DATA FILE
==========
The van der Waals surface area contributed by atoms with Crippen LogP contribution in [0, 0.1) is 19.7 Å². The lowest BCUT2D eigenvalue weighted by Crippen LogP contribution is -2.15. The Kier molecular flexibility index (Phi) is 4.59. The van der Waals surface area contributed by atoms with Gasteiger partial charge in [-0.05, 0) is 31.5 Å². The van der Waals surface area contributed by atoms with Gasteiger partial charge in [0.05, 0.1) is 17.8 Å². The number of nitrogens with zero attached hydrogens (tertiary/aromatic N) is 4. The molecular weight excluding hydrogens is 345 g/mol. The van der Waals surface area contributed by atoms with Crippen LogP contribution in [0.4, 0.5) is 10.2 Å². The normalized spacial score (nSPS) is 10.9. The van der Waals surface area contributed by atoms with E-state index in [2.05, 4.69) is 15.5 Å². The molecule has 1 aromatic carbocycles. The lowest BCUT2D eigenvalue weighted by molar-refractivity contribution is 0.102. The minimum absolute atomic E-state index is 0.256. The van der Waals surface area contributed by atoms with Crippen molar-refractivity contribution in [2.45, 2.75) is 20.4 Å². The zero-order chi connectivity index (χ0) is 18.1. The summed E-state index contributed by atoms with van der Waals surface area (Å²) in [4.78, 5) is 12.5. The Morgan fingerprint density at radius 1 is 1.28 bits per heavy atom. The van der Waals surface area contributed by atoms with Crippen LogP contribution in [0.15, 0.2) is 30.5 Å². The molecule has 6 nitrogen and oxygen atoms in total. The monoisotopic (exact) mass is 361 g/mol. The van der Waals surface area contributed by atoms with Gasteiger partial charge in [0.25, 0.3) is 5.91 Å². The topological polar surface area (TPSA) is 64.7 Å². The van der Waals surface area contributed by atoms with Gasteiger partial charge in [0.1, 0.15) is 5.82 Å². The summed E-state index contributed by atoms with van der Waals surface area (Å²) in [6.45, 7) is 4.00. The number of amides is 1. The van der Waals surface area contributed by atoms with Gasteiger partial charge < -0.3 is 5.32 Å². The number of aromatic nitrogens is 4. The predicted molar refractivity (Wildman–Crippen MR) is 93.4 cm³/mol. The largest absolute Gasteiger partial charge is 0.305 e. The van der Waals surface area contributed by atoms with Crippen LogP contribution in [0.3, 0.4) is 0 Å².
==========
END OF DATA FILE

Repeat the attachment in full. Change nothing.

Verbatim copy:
The van der Waals surface area contributed by atoms with Crippen LogP contribution in [0, 0.1) is 19.7 Å². The lowest BCUT2D eigenvalue weighted by Crippen LogP contribution is -2.15. The Kier molecular flexibility index (Phi) is 4.59. The van der Waals surface area contributed by atoms with Gasteiger partial charge in [-0.05, 0) is 31.5 Å². The van der Waals surface area contributed by atoms with Gasteiger partial charge in [0.05, 0.1) is 17.8 Å². The number of nitrogens with zero attached hydrogens (tertiary/aromatic N) is 4. The molecular weight excluding hydrogens is 345 g/mol. The van der Waals surface area contributed by atoms with Crippen LogP contribution in [0.4, 0.5) is 10.2 Å². The normalized spacial score (nSPS) is 10.9. The van der Waals surface area contributed by atoms with E-state index in [2.05, 4.69) is 15.5 Å². The molecule has 1 aromatic carbocycles. The lowest BCUT2D eigenvalue weighted by molar-refractivity contribution is 0.102. The minimum absolute atomic E-state index is 0.256. The van der Waals surface area contributed by atoms with Crippen molar-refractivity contribution in [2.45, 2.75) is 20.4 Å². The zero-order chi connectivity index (χ0) is 18.1. The summed E-state index contributed by atoms with van der Waals surface area (Å²) in [4.78, 5) is 12.5. The Morgan fingerprint density at radius 1 is 1.28 bits per heavy atom. The van der Waals surface area contributed by atoms with Crippen LogP contribution in [0.15, 0.2) is 30.5 Å². The molecule has 6 nitrogen and oxygen atoms in total. The monoisotopic (exact) mass is 361 g/mol. The van der Waals surface area contributed by atoms with Gasteiger partial charge in [0.25, 0.3) is 5.91 Å². The topological polar surface area (TPSA) is 64.7 Å². The van der Waals surface area contributed by atoms with Gasteiger partial charge in [0.1, 0.15) is 5.82 Å². The summed E-state index contributed by atoms with van der Waals surface area (Å²) in [6.45, 7) is 4.00. The number of amides is 1. The van der Waals surface area contributed by atoms with Gasteiger partial charge < -0.3 is 5.32 Å². The number of aromatic nitrogens is 4. The predicted molar refractivity (Wildman–Crippen MR) is 93.4 cm³/mol. The largest absolute Gasteiger partial charge is 0.305 e. The van der Waals surface area contributed by atoms with Crippen LogP contribution in [0.3, 0.4) is 0 Å².